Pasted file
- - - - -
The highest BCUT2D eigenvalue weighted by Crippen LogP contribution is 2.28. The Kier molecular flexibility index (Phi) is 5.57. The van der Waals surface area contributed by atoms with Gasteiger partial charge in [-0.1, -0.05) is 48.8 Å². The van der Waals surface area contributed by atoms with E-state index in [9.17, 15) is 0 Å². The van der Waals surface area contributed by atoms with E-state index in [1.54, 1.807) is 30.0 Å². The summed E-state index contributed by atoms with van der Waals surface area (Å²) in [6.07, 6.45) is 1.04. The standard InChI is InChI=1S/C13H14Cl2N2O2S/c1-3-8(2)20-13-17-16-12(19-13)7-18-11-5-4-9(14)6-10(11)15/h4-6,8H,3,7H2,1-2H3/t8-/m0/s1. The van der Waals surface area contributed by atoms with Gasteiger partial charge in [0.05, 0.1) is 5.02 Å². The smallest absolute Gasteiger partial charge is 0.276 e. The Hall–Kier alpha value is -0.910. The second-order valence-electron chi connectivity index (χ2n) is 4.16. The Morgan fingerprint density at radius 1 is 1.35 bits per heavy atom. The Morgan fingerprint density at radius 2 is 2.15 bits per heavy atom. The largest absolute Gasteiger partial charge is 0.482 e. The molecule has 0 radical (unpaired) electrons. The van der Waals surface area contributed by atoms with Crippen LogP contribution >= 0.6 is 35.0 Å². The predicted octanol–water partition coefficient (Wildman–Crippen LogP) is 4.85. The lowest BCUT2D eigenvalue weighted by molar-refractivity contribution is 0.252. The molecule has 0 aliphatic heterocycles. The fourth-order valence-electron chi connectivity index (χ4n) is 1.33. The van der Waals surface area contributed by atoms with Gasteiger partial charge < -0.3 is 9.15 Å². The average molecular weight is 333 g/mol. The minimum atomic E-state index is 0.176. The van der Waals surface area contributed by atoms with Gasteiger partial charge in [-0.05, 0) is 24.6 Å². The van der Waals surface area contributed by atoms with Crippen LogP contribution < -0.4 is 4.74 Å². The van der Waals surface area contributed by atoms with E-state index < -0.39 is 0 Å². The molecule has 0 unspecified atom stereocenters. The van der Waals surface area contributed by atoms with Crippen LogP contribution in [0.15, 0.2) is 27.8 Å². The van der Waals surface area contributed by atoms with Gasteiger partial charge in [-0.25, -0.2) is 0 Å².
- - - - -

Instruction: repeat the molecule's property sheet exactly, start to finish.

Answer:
The highest BCUT2D eigenvalue weighted by Crippen LogP contribution is 2.28. The Kier molecular flexibility index (Phi) is 5.57. The van der Waals surface area contributed by atoms with Gasteiger partial charge in [-0.1, -0.05) is 48.8 Å². The van der Waals surface area contributed by atoms with E-state index in [9.17, 15) is 0 Å². The van der Waals surface area contributed by atoms with E-state index in [1.54, 1.807) is 30.0 Å². The summed E-state index contributed by atoms with van der Waals surface area (Å²) in [6.07, 6.45) is 1.04. The standard InChI is InChI=1S/C13H14Cl2N2O2S/c1-3-8(2)20-13-17-16-12(19-13)7-18-11-5-4-9(14)6-10(11)15/h4-6,8H,3,7H2,1-2H3/t8-/m0/s1. The van der Waals surface area contributed by atoms with Gasteiger partial charge in [0.05, 0.1) is 5.02 Å². The smallest absolute Gasteiger partial charge is 0.276 e. The Hall–Kier alpha value is -0.910. The second-order valence-electron chi connectivity index (χ2n) is 4.16. The Morgan fingerprint density at radius 1 is 1.35 bits per heavy atom. The Morgan fingerprint density at radius 2 is 2.15 bits per heavy atom. The largest absolute Gasteiger partial charge is 0.482 e. The molecule has 0 radical (unpaired) electrons. The van der Waals surface area contributed by atoms with Crippen LogP contribution >= 0.6 is 35.0 Å². The predicted octanol–water partition coefficient (Wildman–Crippen LogP) is 4.85. The lowest BCUT2D eigenvalue weighted by molar-refractivity contribution is 0.252. The molecule has 0 aliphatic heterocycles. The fourth-order valence-electron chi connectivity index (χ4n) is 1.33. The van der Waals surface area contributed by atoms with Gasteiger partial charge < -0.3 is 9.15 Å². The average molecular weight is 333 g/mol. The minimum atomic E-state index is 0.176. The van der Waals surface area contributed by atoms with Gasteiger partial charge in [-0.05, 0) is 24.6 Å². The van der Waals surface area contributed by atoms with Crippen LogP contribution < -0.4 is 4.74 Å². The van der Waals surface area contributed by atoms with E-state index < -0.39 is 0 Å². The molecule has 0 unspecified atom stereocenters. The van der Waals surface area contributed by atoms with Crippen LogP contribution in [0.15, 0.2) is 27.8 Å². The van der Waals surface area contributed by atoms with Gasteiger partial charge in [-0.25, -0.2) is 0 Å².